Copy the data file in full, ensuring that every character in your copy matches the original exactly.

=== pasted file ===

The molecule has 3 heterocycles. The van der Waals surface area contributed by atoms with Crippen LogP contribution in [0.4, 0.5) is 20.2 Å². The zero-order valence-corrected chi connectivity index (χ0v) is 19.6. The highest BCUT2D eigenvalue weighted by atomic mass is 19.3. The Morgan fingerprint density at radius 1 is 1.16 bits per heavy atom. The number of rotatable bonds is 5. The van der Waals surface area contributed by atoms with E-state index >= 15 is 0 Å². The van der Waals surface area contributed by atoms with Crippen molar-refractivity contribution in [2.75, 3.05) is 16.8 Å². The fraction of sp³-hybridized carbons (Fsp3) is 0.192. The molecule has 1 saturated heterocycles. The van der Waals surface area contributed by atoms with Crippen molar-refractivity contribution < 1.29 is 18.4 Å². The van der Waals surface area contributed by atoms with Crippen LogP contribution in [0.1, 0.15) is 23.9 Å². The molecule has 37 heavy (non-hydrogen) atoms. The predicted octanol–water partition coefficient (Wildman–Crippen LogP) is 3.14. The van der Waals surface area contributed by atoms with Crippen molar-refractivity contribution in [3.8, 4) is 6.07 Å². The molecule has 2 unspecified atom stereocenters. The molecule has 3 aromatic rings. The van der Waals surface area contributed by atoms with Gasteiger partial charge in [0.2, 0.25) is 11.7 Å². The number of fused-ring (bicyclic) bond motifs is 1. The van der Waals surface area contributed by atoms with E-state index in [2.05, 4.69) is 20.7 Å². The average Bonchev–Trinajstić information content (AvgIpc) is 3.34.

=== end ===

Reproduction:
The molecule has 3 heterocycles. The van der Waals surface area contributed by atoms with Crippen LogP contribution in [0.4, 0.5) is 20.2 Å². The zero-order valence-corrected chi connectivity index (χ0v) is 19.6. The highest BCUT2D eigenvalue weighted by atomic mass is 19.3. The Morgan fingerprint density at radius 1 is 1.16 bits per heavy atom. The number of rotatable bonds is 5. The van der Waals surface area contributed by atoms with E-state index >= 15 is 0 Å². The van der Waals surface area contributed by atoms with Crippen molar-refractivity contribution in [2.75, 3.05) is 16.8 Å². The fraction of sp³-hybridized carbons (Fsp3) is 0.192. The molecule has 1 saturated heterocycles. The van der Waals surface area contributed by atoms with Crippen molar-refractivity contribution < 1.29 is 18.4 Å². The van der Waals surface area contributed by atoms with Crippen LogP contribution in [0.1, 0.15) is 23.9 Å². The molecule has 37 heavy (non-hydrogen) atoms. The predicted octanol–water partition coefficient (Wildman–Crippen LogP) is 3.14. The van der Waals surface area contributed by atoms with Crippen molar-refractivity contribution in [3.8, 4) is 6.07 Å². The molecule has 2 unspecified atom stereocenters. The molecule has 3 aromatic rings. The van der Waals surface area contributed by atoms with Gasteiger partial charge in [0.2, 0.25) is 11.7 Å². The number of fused-ring (bicyclic) bond motifs is 1. The van der Waals surface area contributed by atoms with E-state index in [2.05, 4.69) is 20.7 Å². The average Bonchev–Trinajstić information content (AvgIpc) is 3.34.